Tag Archives: adoption

Banana and date muffins

You know something I hate? The school summer holidays. I used to love them as a child. Unlike today, when we seem to get our best weather in May and June, before schools even break up, in the seventies and eights, summer seemed to really happen in August. It went on and on and was a delight. Thinking about my childhood now, it sounds like something from the thirties or fifties – long games of French cricket, roaming in the water meadows and Downs, chasing round the garden with brother trying to catch stag flying beetles (successfully) and bats (unsuccessfully) with a minnow net attached to our long bamboo laundry prop.

Obviously, my kids are a lot younger, but I can’t imagine them forming any particularly fond memories of this summer just passed. Aside from the summer weather seeming to end the moment school broke up, to be replaced by weeks of grey, the whole experience seemed very unsettling for my three-year-old son, T-rex.

After nearly a year at nursery, he was thriving. He’d made a lot of friends and by and large seemed settled and happy. He was sleeping well, making decent progress with his food fussiness, pretty much out of nappies, and getting excited about the prospect of “Big boys’ Lego” for his fourth birthday later in the year. Then suddenly all the routine disappeared and things regressed, became increasingly unsettled.

It’s hard to create a routine when you may be away for a spell, may be visited by family, may be able to grab a bit of sunshine, but then get wrong-footed by rain. As most organised summer holiday activities are for ages 5-6 plus, I had to try and create my own. But three-year-old boys aren’t the biggest fans of arts and crafts. Mine certainly isn’t. All he wants to do is watch The Lego Batman Movie.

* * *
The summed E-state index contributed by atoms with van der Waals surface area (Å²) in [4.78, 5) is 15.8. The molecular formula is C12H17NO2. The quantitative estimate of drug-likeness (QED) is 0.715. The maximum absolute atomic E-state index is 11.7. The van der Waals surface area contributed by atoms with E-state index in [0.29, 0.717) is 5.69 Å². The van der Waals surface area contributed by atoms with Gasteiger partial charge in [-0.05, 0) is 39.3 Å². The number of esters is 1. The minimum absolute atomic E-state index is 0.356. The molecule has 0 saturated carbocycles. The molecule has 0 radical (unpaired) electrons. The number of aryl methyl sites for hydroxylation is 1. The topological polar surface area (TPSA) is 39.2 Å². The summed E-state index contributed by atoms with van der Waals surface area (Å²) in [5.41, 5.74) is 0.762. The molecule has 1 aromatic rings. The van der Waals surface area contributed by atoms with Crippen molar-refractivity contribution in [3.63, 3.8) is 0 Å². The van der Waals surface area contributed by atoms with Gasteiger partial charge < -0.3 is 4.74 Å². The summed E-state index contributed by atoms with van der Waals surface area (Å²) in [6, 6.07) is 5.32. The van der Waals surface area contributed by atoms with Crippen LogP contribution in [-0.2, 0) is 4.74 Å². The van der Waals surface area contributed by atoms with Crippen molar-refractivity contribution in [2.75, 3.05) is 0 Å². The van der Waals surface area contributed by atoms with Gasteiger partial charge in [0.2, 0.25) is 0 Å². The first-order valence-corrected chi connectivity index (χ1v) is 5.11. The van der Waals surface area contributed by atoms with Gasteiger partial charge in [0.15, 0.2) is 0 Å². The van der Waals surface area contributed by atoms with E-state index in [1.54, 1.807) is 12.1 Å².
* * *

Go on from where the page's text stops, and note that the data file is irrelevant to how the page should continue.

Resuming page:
I try to cook with them, and the Raver, now aged two, enjoys that – well, some “mix-mix” and the licking spoons at least. As T-rex has decided he doesn’t like “nana shake” – one of his long-time breakfast favourites – any more, I had to come up with other solutions for over-ripe bananas. Googling didn’t really satisfy, so I reached for my vintage copy of Fresh and Natural, a New Zealand hippy classic, published in 1980 and gifted to me by my old friend Nadia the final time I saw her at her home in the Malborough Sounds in October 2013, a year before her untimely death. It includes a nice flexible recipe for banana muffins, one I remember using when I lived with Nadia in 1994-95 and helped feed her large family in the Yellow House at Old Man Mountain in the Buller Gorge.

I tried to get T-rex interested in this project, but even before making or seeing the finished product he said “I won’t eat those.” It’s a protest and control tactic he’s using quite a lot currently. Refusing tea before I’ve even put it on the table, before I’ve even made it.

We hoped the return to nursery would settle him, but instead we underestimated the shock of how much his class would have changed. Loads of his friends have gone up to reception. I realise now he’s a boy who feels particularly settled when he slots into a social group of older boys, whose more alpha ways give him guidance and stability. The teachers had said the older kids often get into the role of being in charge, being the guides themselves. I hope T-rex does. I hope he likes these muffins.

This isn’t a parenting or adoption blog, so I want to keep things light, but T-rex is, in the technical term my wife taught me, dysregulated. England isn’t like France or Italy where people may take the whole of August off and hang out at the beach with family. Here, primary carers can face a long slog through the summer and sometimes children struggle. And it’s not like we need this Victorian institution of long summer holidays that freed up children to help with the harvest. The most my kids harvest is under-ripe tomatoes. So anyway, I also dearly hope that politicians move to adjust the length of the summer school holidays. Though if those in power are all wealthy, reactionary deadbeats who never even change their own kids’ nappies, I suspect it’s unlikely.